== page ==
But if not, be it known to you, O king, that we will not serve your gods or worship the golden image that you have set up.” Daniel 3:18
We are continuing our look at contrasts in Scripture marked by the conjunction “but.” Today let’s look at a story we’ve known since preschool. Three young men, who were friends of Daniel, Hananiah, Azariah, and Mishael, were officials in the Babylonian government of King Nebuchadnezzar. They weren’t “children” any more than the “children of Israel” were. They are tremendous examples of courage and faith. That “but” is the high point of their testimony.
As the account begins, the king had erected a giant statue on the plain at Dura. Its dedication was set to be a great celebration and all the government officials from all the provinces were summoned. The program was straightforward. The court musicians would play an anthem which was the cue for all the officials to bow down and worship the statue, and by extension, the king. In short, it was a recognition of the deity of the king.
You know what happens. The young men refuse to bow and they are brought before the king. He gives them another chance. “But if you do not worship, you shall immediately be cast into a burning fiery furnace. And who is the god who will deliver you out of my hands?” (Daniel 3:15) The king asserts he is the most powerful deity around.
The first commandment the LORD gave His people at Sinai was “I am the LORD, your God. You will have no other gods before me.” And the second, “You shall not make any kind of image for yourselves to worship.” Nebuchadnezzar’s statute and the requirement to bow down and worship were clear-cut violations of these first two commandments. These young men resolved to disobey the king rather than Yahweh. It’s easy to skim over that commitment but let’s think about what these guys had been through.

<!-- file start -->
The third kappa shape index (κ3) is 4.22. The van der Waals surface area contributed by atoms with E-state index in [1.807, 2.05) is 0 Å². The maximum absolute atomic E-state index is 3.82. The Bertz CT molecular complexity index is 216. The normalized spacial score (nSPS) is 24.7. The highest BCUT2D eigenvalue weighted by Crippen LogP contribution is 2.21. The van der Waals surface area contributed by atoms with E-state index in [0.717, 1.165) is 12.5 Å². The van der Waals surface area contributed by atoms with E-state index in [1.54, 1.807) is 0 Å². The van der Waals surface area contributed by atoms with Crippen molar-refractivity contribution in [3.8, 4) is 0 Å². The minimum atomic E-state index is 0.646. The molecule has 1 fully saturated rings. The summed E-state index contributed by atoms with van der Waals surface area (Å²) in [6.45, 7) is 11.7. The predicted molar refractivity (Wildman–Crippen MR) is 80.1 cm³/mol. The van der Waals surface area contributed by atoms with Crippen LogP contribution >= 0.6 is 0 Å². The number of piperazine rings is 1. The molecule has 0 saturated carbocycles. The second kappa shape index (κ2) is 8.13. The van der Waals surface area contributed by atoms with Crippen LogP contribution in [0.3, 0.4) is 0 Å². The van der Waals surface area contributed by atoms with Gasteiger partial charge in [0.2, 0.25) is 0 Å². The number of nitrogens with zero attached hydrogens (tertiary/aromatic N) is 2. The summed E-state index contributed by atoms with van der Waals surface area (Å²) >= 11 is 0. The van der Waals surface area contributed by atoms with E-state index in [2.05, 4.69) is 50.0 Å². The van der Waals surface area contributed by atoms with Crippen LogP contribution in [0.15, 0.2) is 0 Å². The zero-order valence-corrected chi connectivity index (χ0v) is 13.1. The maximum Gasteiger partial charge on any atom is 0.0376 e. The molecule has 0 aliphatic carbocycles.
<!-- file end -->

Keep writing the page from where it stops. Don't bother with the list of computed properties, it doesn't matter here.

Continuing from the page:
The first Babylonian captivity in 605 BC saw Daniel and his friends taken to a foreign country as prisoners. Their parents are never mentioned and its not unreasonable to think they were murdered by the Babylonians. The goal was to disrupt Jewish society, to induce terror and eventually submission. So the people of God, the ones with the Law, with the priesthood, with the Temple, had seemingly been abandoned by God.
That’s the first lesson we can take away. We have to remain faithful to the sovereign God in spite of the events around us. So many of the Jews in captivity settled in, adopted as much of Babylonian culture as they could. In fact, after the seventy years of captivity, the majority opted to stay in Babylon rather than return to their homeland. Perhaps they were strengthened by God’s faithfulness to Daniel. But I suspect it was more their own personal commitment to God.
The young men answer the king. Shadrach, Meshach, and Abednego answered and said to the king, “O Nebuchadnezzar, we have no need to answer you in this matter. If this be so, our God whom we serve is able to deliver us from the burning fiery furnace, and he will deliver us out of your hand, O king. But if not, be it known to you, O king, that we will not serve your gods or worship the golden image that you have set up.” Daniel 3:16-18
Here’s a second lesson. Being faithful to God doesn’t mean being disrespectful to unbelievers. Our current culture is one of rank disrespect to anyone who doesn’t see eye to eye with us on everything. But we don’t have to be like the culture. In fact, Proverbs tells us, “When a man’s ways please the LORD, he makes even his enemies to be at peace with him.” (16:7) Let’s strive to be that kind of believer.
The king is enraged by Hananiah, Azariah and Mishael’s resolve and they are thrown into a furnace, probably the one used to prepare and refine the metal for the statue. Not only do the men survive but they are joined by a preincarnate Christ.
That’s the third critical lesson. Sometimes God does not deliver us FROM the fires. His purposes are better served by having us go THROUGH the fire, but when that is the case, HE is there WITH us. The last words Jesus spoke before He ascended were, “Remember, I am with you always.” (Matthew 28:20)
That promise still holds.